In order to better understand John the Forerunner it is necessary, dear brothers and sisters in Christ, to consider the Prophet Elijah.  We must delve, brothers and sisters, into the Old Testament that the New can be revealed more fully to us.  The Prophet Elijah’s story[7] is an exciting account of faithfulness to God in the face of widespread apostasy and placing of hope in the wrong things — perhaps we have much we can learn from him about our days.  I strongly recommend reading it, perhaps together as a family, that we all may come into closer contact with the saints.

The twelve tribes of Israel were united as one Kingdom under King David but because his son Solomon did not keep God’s covenant and statutes the Kingdom was divided under Solomon’s son, Rehoboam.[8]  The ten northern tribes, under Jeroboam, formed the northern Kingdom of Israel whereas David’s grandson Rehoboam remained King, in the south, of Judah.  The northern Kingdom of Israel did not remain faithful to the Lord and it was to this Kingdom that the Prophet Elijah was sent by God.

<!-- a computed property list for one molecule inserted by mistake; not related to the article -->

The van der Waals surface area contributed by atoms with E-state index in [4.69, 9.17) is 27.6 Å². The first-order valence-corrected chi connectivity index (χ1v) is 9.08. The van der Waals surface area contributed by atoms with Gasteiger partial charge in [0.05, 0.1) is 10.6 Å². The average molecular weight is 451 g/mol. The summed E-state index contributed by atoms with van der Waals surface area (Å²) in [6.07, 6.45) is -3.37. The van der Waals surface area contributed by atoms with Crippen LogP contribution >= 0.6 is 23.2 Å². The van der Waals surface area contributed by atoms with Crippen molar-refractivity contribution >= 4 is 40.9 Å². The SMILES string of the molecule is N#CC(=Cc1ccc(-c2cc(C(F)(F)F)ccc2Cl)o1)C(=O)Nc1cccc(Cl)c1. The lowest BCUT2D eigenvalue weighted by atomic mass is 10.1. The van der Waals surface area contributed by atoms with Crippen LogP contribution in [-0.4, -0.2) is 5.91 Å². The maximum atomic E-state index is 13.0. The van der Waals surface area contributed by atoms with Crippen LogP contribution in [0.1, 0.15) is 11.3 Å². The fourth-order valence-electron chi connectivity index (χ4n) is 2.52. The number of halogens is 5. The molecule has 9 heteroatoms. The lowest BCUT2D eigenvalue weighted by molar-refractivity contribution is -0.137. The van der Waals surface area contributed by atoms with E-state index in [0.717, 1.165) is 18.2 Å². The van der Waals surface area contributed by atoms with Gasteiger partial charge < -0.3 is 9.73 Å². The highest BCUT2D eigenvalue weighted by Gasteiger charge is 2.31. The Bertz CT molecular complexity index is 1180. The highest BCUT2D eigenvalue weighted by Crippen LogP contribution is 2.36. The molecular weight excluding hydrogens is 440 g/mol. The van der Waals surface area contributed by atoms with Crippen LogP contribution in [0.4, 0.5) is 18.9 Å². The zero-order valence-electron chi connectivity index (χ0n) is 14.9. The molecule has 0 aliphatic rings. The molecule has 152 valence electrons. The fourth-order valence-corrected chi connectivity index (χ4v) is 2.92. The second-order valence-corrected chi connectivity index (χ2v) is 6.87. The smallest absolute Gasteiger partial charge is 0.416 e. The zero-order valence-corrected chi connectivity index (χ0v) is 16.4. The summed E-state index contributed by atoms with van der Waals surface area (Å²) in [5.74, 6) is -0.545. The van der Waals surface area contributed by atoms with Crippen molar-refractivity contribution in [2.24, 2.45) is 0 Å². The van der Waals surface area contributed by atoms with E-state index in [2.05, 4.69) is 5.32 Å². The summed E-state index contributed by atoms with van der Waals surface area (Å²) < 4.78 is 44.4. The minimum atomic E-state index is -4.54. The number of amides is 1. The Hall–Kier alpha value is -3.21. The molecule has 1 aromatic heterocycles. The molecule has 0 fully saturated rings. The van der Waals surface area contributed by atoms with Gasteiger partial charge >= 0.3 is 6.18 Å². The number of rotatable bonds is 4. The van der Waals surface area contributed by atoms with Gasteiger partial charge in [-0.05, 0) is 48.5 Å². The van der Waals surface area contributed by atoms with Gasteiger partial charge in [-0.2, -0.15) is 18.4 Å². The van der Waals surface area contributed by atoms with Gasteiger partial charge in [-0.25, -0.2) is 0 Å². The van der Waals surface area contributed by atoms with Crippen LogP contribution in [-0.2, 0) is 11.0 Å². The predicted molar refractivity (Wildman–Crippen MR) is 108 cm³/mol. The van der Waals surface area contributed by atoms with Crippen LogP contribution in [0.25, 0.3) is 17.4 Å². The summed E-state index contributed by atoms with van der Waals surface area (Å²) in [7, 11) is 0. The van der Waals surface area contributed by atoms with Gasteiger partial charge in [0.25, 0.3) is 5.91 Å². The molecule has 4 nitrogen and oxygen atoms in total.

Dear brothers and sisters, do you remain faithful in your lives of faith?  Do I?  Do we allow division between our working lives, our family lives, our religious lives?  When we see division do we turn and repent to the Lord that we may be united or do we continue?  The Kingdom of Israel did not fare well, because of their division from the kingdom in the south and their following false gods, particularly Baal, they were annihilated in a little over two hundred years by the Assyrians, sold into slavery never to return.

Nevertheless, the Lord sent prophets to the northern Kingdom that they may return to faith in the living God, chief among them Elijah.  Elijah challenges the King Ahab for his faithlessness in following his wife Jezebel along with her god Baal and, likewise, John challenges Herod the tetrarch.  Elijah comes before the Lord from the cave[9] and John from his mother’s womb.[10]  They are both provided with food from God in the wilderness[11] and were both of a fiery temper.